PMID: 3531139Jul 1, 1986

The effect of citric acid on growth of proteolytic strains of Clostridium botulinum

The Journal of Applied Bacteriology
A F Graham, B M Lund

Abstract

In strictly anaerobic conditions in a culture medium adjusted to pH 5.2 with HCl and incubated at 30 degrees C, inocula containing less than 10 vegetative bacteria of Clostridium botulinum ZK3 (type A) multiplied to give greater than 10(8) bacteria per ml in 3 d. Growth from an inoculum of between 10 and 100 spores occurred after a delay of 10-20 weeks. Citric acid concentrations of 10-50 mmol/l at pH 5.2 inhibited growth from both vegetative bacteria and spore inocula, a concentration of 50 mmol/l increasing the number of vegetative bacteria or of spores required to produce growth by a factor of approximately 10(6). The citric acid also reduced the concentration of free Ca2+ in the medium. The inhibitory effect of citric acid on vegetative bacteria at pH 5.2 could be prevented by the addition of Ca2+ or Mg2+ and greatly reduced by Fe2+ and Mn2+. The addition of Ca2+, but not of the remaining divalent metal ions, restored the concentration of free Ca2+ in the medium to that in the citrate-free medium. The inhibitory effect of citric acid on growth from a spore inoculum was only partially prevented by Ca2+. Citric acid (50 mmol/l) did not inhibit growth of strain ZK3 at pH 6 despite the greater chelating activity of citrate at p...Continue Reading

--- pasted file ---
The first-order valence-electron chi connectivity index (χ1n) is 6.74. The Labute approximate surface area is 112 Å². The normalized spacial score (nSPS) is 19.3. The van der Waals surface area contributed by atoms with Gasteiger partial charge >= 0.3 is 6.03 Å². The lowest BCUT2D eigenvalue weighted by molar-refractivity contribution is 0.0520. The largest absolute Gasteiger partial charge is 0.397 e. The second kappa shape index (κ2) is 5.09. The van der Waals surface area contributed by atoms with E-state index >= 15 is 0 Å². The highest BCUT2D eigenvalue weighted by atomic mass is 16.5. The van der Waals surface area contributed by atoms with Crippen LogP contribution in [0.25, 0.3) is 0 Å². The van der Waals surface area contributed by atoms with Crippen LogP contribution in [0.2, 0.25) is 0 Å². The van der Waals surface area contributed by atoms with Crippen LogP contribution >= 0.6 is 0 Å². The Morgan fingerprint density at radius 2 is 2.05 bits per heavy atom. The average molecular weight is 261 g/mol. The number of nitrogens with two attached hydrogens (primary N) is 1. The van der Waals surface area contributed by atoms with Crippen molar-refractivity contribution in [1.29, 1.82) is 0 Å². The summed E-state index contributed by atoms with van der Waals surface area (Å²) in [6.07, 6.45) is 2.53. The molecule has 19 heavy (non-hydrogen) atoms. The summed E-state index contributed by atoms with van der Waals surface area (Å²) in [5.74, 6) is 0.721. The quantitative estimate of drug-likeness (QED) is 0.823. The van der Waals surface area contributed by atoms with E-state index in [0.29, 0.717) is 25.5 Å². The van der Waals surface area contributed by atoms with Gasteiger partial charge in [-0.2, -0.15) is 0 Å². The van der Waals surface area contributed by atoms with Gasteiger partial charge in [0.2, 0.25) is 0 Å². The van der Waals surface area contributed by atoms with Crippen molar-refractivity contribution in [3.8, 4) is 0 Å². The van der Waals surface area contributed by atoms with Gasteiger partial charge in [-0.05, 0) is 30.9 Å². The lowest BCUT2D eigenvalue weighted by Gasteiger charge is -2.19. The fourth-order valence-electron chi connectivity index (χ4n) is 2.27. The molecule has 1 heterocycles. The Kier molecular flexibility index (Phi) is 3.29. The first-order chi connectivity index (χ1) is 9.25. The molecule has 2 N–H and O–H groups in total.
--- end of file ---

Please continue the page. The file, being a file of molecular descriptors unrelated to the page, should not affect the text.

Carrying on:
References

Dec 1, 1968·The Journal of Applied Bacteriology·E M Barnes, C S Impey
Sep 1, 1983·Reviews of Infectious Diseases·E Skamene
Dec 1, 1983·Bulletin of Environmental Contamination and Toxicology·G A Thompson, R J Watling
Feb 1, 1982·The Journal of Applied Bacteriology·J P SmeltC T Verrips
Nov 1, 1962·Journal of Bacteriology·C G RAMMELL
Jan 1, 1964·Biochemistry·W J O'SULLIVAN, D D PERRIN
Jul 1, 1978·Journal of Food Protection·Theron E Odlaug, Irving J Pflug
Feb 1, 1982·Journal of Food Protection·Nobumasa Tanaka

Citations

Feb 1, 1988·International Journal of Food Microbiology·T F Brocklehurst, B M Lund
Sep 17, 1999·International Journal of Food Microbiology·S Brul, Peter J Coote
Jan 1, 1988·Society for Applied Bacteriology Symposium Series·A D Russell, G W Gould
Jan 14, 2004·Microbiological Research·Han-Chul KangSeung-Joo Go
Feb 5, 2019·Journal of Food Science·Joshua E HerskovitzJulie M Goddard

Related Concepts

Calcium
Citrates
Clostridium botulinum
Hydrogen-Ion Concentration
Iron
Magnesium
Manganese
Oxidation-Reduction
Spores, Bacterial
Uralyt U

Related Feeds

Botulism

Botulism is a rare but serious paralytic illness caused by a nerve toxin that is produced by the bacterium clostridium botulinum. Discover the latest research on botulism here.

Botulism (ASM)

Botulism is a rare but serious paralytic illness caused by a nerve toxin that is produced by the bacterium clostridium botulinum. Discover the latest research on botulism here.